Black History Month graphic

Now in its 19th year, the California State University Super Sunday initiative is joining with Black and African American churches to talk about the transformational power of a college degree to an individual, their family and society, and especially for the African American community. 

This year’s theme is “Equity, Access, Affordability and Social Mobility.” Cal State San Bernardino President Tomás D. Morales will speak at St. Paul African Methodist Episcopal (AME) Church in San Bernardino on Sunday, Feb. 25. The church service starts at 9:30 a.m.

Other CSUSB leaders will be appearing at Immanuel Praise Fellowship and Life Church of God in Christ, also on Feb. 25. Additionally, CSUSB leaders will visit New Hope Missionary Baptist Church and Greater Victory Church of God in Christ on March 10.

After Super Sunday services, outreach directors and staff will provide information on the CSU application and admission process, as well as scholarships and financial aid available to Cal State students.

Since its launch in 2005, more than a million people have participated in this signature awareness event for CSU's African American communities. The CSU remains committed to closing equity gaps and ensuring all Californians have access to and support in achieving a high-quality college degree as part of Graduation Initiative 2025. In 2022-23, more than 3,800 African American students earned CSU bachelor's degrees and more than 750 earned CSU graduate degrees.

The CSU’s Black and African American community engagement extends beyond Super Sunday. The university plans to hold additional faith-based outreach events in the spring and fall to continue to build upon the message of Super Sunday.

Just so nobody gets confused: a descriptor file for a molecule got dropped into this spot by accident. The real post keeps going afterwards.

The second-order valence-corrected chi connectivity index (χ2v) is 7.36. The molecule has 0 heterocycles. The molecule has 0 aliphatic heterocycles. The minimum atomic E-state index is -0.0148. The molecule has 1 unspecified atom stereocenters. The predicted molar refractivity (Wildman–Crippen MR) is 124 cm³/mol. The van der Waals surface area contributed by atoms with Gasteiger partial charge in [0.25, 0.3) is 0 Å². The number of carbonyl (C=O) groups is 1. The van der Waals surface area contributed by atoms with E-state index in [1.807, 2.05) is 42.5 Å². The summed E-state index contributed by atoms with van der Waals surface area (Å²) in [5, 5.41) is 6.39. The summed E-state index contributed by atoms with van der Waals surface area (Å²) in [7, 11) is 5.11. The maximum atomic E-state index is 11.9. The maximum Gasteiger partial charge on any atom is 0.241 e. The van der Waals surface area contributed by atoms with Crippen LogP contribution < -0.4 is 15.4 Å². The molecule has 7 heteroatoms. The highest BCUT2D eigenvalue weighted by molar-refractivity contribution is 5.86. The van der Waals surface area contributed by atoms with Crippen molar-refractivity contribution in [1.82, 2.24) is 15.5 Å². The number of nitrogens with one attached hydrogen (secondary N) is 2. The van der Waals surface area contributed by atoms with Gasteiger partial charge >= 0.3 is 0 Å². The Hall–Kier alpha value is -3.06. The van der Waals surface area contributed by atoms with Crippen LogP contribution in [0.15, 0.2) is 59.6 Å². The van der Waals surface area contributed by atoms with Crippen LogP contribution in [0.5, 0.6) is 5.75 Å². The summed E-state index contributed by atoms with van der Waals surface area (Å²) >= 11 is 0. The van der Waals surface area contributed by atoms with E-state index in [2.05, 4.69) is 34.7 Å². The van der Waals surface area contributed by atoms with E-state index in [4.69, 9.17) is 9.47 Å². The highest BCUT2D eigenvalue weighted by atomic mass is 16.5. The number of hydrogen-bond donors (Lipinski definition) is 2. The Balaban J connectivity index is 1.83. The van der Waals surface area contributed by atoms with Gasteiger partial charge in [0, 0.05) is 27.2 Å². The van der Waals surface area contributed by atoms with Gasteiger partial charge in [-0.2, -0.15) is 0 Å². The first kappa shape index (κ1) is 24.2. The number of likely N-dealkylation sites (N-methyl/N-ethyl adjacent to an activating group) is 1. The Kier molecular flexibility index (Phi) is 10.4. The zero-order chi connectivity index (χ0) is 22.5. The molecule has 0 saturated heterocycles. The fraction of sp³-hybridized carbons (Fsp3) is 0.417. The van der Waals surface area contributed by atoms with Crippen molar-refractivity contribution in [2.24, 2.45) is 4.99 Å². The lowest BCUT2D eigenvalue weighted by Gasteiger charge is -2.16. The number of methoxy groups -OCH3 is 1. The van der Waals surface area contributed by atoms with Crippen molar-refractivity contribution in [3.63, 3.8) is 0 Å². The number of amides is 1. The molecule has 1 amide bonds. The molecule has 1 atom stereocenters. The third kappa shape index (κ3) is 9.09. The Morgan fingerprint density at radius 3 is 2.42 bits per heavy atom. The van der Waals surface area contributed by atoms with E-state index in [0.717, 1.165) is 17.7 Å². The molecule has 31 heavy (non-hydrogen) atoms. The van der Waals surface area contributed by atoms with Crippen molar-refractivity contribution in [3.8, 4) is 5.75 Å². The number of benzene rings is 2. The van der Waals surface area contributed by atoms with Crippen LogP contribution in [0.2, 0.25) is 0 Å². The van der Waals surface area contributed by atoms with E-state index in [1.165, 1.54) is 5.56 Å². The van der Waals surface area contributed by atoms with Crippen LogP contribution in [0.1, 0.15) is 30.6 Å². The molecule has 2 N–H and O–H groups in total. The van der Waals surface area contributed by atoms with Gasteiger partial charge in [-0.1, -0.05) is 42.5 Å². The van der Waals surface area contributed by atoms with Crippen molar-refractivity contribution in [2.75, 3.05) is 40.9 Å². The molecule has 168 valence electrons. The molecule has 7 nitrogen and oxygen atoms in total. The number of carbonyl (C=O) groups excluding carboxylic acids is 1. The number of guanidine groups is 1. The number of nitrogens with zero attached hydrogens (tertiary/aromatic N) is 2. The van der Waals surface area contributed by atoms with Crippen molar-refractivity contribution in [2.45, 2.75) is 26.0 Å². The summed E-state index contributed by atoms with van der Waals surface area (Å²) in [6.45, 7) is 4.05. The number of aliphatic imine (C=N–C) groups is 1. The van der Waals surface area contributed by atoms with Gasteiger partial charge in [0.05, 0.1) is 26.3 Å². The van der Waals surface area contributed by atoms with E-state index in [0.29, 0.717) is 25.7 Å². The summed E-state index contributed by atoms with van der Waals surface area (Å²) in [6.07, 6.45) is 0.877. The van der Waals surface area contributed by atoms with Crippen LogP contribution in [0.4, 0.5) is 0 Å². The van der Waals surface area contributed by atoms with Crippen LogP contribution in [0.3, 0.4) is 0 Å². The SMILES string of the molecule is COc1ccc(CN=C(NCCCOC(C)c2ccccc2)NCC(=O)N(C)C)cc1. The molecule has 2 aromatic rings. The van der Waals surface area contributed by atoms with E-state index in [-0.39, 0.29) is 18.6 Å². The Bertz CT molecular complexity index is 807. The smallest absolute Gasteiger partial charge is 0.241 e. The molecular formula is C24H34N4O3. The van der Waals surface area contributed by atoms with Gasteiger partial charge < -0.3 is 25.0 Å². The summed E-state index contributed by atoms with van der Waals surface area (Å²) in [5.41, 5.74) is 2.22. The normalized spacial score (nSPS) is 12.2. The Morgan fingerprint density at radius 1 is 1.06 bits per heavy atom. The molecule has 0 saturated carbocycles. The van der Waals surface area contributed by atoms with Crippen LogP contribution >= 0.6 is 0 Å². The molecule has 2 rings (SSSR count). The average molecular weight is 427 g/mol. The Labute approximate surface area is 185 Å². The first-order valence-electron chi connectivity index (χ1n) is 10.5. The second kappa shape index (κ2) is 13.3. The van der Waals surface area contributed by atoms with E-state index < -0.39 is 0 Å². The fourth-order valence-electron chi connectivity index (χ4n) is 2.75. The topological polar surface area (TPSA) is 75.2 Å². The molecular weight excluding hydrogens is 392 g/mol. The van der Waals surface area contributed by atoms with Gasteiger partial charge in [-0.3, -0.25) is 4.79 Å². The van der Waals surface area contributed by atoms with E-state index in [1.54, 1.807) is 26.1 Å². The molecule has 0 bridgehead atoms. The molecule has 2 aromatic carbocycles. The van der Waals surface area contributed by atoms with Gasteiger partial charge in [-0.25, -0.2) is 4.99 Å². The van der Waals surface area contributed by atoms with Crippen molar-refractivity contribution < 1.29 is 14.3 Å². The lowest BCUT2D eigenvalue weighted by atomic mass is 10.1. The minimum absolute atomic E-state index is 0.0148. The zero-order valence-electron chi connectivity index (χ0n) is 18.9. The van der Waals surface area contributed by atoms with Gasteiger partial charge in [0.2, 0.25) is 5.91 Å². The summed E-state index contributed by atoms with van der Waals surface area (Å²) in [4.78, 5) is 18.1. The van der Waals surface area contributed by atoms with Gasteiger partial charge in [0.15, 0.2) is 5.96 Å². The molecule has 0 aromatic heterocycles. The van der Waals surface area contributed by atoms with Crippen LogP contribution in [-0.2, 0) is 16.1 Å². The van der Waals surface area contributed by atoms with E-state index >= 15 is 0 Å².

In addition, the CSU is creating a systemwide steering committee with faith-based leaders to provide support and share best practices to promote Black student success.

The CSU has made elevating Black excellence on its universities an urgent priority and has developed a 13-point action plan as part of its report on Black student success. In addition, the university has committed $10 million over three years to advance these priorities. 

With 23 universities across California, the CSU offers more access to diverse higher education pathways than any public university system in the United States. Nearly one-third of CSU students are the first in their family to earn a degree, more than half are from traditionally underrepresented communities and nearly half of undergraduates receive the Pell Grant. And, more than half of CSU bachelor's recipients in 2022-23 graduated with zero student debt.